Jun 28 2012
This morning, the Supreme Court issued its long-awaited decision in the cases challenging the validity of the Patient Protection and Affordable Care Act (ACA).
Chief Justice Roberts’ majority opinion (5-4) upholds the ACA, including the minimum insurance requirement (the “mandate”). The court concluded: “Our precedent demonstrates that Congress had the power to impose the exaction in Section 5000A under the taxing power, and that Section 5000A need not be read to do more than impose a tax. This is sufficient to sustain it.” Thus, the mandate is upheld as a tax, not as an exercise of the Commerce power or under the Necessary and Proper clause.
Live blogging from the Court, SCOTUSblog’s Amy Howe provided this “plain English” summary of the ruling:
The Affordable Care Act, including its individual mandate that virtually all Americans buy health insurance, is constitutional. There were not five votes to uphold it on the ground that Congress could use its power to regulate commerce between the states to require everyone to buy health insurance. However, five Justices agreed that the penalty that someone must pay if he refuses to buy insurance is a kind of tax that Congress can impose using its taxing power. That is all that matters. Because the mandate survives, the Court did not need to decide what other parts of the statute were constitutional, except for a provision that required states to comply with new eligibility requirements for Medicaid or risk losing their funding. On that question, the Court held that the provision is constitutional as long as states would only lose new funds if they didn’t comply with the new requirements, rather than all of their funding.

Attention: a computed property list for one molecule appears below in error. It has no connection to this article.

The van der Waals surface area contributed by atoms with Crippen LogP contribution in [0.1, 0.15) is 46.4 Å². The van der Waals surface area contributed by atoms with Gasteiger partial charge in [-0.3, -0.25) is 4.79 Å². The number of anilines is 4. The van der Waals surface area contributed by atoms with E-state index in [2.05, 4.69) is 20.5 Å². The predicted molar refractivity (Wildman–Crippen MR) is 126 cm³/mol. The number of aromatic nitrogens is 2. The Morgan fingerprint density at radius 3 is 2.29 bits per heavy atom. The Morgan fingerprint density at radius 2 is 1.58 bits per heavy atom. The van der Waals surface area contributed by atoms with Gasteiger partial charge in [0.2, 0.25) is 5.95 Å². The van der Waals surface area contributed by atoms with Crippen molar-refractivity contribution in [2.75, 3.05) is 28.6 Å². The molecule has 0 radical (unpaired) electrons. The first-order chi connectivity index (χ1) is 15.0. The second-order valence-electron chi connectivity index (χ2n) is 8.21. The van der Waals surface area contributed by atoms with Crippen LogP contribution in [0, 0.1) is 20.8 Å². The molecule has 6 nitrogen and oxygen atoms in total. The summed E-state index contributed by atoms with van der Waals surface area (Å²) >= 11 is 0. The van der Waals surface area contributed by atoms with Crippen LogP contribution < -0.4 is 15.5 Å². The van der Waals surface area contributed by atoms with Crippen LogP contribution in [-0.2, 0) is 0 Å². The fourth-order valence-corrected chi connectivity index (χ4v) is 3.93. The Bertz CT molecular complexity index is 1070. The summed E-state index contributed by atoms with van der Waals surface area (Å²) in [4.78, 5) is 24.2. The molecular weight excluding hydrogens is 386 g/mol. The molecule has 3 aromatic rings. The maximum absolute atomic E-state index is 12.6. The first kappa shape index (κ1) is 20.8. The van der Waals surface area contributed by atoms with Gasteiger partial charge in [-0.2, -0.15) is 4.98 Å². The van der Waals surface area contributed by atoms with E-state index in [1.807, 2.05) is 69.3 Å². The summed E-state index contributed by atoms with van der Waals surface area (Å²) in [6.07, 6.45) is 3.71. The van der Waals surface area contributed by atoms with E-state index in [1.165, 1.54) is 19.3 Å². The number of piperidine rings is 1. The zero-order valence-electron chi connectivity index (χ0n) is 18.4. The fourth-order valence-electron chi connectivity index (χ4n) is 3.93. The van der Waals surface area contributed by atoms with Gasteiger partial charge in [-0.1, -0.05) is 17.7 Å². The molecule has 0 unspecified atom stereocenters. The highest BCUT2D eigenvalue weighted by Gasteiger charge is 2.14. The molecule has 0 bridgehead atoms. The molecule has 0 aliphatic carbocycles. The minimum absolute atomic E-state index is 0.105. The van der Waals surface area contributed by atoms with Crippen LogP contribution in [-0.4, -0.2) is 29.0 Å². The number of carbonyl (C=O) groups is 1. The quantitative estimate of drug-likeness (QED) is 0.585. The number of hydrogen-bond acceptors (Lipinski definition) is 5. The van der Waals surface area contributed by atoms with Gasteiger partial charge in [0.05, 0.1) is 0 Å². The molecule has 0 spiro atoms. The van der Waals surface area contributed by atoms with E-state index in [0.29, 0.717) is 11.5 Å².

In a concurring opinion (joined by Justices Breyer, Kagan and Sotomayor), Justice Ginsburg wrote that the mandate should be upheld under the Commerce power, but this opinion is not controlling on the issue. The four dissenters (Kennedy, Scalia, Thomas and Alito) would have struck down the ACA in its entirety.
The Congressional web site, THOMAS, provides much information on the ACA legislation here.
Prior to the decision, SCOTUSblog’s Lyle Denniston provided advice on how to read the opinion here.
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